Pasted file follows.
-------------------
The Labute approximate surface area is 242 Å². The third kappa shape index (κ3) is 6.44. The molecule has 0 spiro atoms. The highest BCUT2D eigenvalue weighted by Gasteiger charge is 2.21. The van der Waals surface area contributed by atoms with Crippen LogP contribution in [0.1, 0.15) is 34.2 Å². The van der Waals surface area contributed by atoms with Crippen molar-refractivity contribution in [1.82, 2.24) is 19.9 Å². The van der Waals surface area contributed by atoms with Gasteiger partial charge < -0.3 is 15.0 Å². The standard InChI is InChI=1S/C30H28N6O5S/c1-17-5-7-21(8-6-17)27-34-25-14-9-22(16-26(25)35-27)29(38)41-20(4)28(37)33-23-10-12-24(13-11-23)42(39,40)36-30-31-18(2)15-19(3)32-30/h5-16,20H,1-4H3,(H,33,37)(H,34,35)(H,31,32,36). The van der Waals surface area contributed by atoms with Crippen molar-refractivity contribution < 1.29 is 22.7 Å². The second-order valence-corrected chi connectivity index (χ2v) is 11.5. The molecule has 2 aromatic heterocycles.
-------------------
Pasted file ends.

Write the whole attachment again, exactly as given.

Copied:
The Labute approximate surface area is 242 Å². The third kappa shape index (κ3) is 6.44. The molecule has 0 spiro atoms. The highest BCUT2D eigenvalue weighted by Gasteiger charge is 2.21. The van der Waals surface area contributed by atoms with Crippen LogP contribution in [0.1, 0.15) is 34.2 Å². The van der Waals surface area contributed by atoms with Crippen molar-refractivity contribution in [1.82, 2.24) is 19.9 Å². The van der Waals surface area contributed by atoms with Gasteiger partial charge < -0.3 is 15.0 Å². The standard InChI is InChI=1S/C30H28N6O5S/c1-17-5-7-21(8-6-17)27-34-25-14-9-22(16-26(25)35-27)29(38)41-20(4)28(37)33-23-10-12-24(13-11-23)42(39,40)36-30-31-18(2)15-19(3)32-30/h5-16,20H,1-4H3,(H,33,37)(H,34,35)(H,31,32,36). The van der Waals surface area contributed by atoms with Crippen molar-refractivity contribution < 1.29 is 22.7 Å². The second-order valence-corrected chi connectivity index (χ2v) is 11.5. The molecule has 2 aromatic heterocycles.